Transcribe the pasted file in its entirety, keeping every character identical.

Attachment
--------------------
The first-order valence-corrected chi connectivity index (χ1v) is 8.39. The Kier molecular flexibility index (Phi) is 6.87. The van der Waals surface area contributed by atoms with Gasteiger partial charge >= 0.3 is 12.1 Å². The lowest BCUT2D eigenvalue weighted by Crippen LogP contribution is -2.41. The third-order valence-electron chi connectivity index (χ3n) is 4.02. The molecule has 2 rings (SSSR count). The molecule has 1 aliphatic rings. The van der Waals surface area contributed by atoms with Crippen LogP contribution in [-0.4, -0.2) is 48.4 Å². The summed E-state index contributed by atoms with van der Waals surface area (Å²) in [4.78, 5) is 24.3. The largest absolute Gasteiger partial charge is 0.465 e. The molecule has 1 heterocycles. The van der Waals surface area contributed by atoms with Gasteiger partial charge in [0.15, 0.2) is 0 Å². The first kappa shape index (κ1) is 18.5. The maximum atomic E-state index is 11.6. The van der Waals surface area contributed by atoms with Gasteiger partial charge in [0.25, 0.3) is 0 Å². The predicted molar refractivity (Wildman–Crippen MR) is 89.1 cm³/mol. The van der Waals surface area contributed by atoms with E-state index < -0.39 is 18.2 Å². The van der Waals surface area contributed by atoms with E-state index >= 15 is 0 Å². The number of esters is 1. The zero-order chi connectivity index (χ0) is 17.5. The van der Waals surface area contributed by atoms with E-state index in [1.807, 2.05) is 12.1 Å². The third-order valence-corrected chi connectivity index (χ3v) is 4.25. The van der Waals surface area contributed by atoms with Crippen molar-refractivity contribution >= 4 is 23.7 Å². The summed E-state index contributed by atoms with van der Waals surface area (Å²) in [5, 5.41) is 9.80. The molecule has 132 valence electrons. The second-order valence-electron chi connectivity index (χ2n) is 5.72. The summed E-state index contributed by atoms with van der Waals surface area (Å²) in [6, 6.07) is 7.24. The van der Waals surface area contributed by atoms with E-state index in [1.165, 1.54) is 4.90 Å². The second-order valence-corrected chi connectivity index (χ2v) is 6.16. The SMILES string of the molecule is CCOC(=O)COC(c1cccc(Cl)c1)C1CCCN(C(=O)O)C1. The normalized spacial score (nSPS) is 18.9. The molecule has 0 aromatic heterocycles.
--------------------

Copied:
The first-order valence-corrected chi connectivity index (χ1v) is 8.39. The Kier molecular flexibility index (Phi) is 6.87. The van der Waals surface area contributed by atoms with Gasteiger partial charge >= 0.3 is 12.1 Å². The lowest BCUT2D eigenvalue weighted by Crippen LogP contribution is -2.41. The third-order valence-electron chi connectivity index (χ3n) is 4.02. The molecule has 2 rings (SSSR count). The molecule has 1 aliphatic rings. The van der Waals surface area contributed by atoms with Crippen LogP contribution in [-0.4, -0.2) is 48.4 Å². The summed E-state index contributed by atoms with van der Waals surface area (Å²) in [4.78, 5) is 24.3. The largest absolute Gasteiger partial charge is 0.465 e. The molecule has 1 heterocycles. The van der Waals surface area contributed by atoms with Gasteiger partial charge in [0.15, 0.2) is 0 Å². The first kappa shape index (κ1) is 18.5. The maximum atomic E-state index is 11.6. The van der Waals surface area contributed by atoms with Gasteiger partial charge in [0.25, 0.3) is 0 Å². The predicted molar refractivity (Wildman–Crippen MR) is 89.1 cm³/mol. The van der Waals surface area contributed by atoms with E-state index < -0.39 is 18.2 Å². The van der Waals surface area contributed by atoms with E-state index >= 15 is 0 Å². The number of esters is 1. The zero-order chi connectivity index (χ0) is 17.5. The van der Waals surface area contributed by atoms with E-state index in [1.807, 2.05) is 12.1 Å². The third-order valence-corrected chi connectivity index (χ3v) is 4.25. The van der Waals surface area contributed by atoms with Crippen molar-refractivity contribution >= 4 is 23.7 Å². The summed E-state index contributed by atoms with van der Waals surface area (Å²) in [5, 5.41) is 9.80. The molecule has 132 valence electrons. The second-order valence-electron chi connectivity index (χ2n) is 5.72. The summed E-state index contributed by atoms with van der Waals surface area (Å²) in [6, 6.07) is 7.24. The van der Waals surface area contributed by atoms with E-state index in [1.165, 1.54) is 4.90 Å². The second-order valence-corrected chi connectivity index (χ2v) is 6.16. The SMILES string of the molecule is CCOC(=O)COC(c1cccc(Cl)c1)C1CCCN(C(=O)O)C1. The normalized spacial score (nSPS) is 18.9. The molecule has 0 aromatic heterocycles.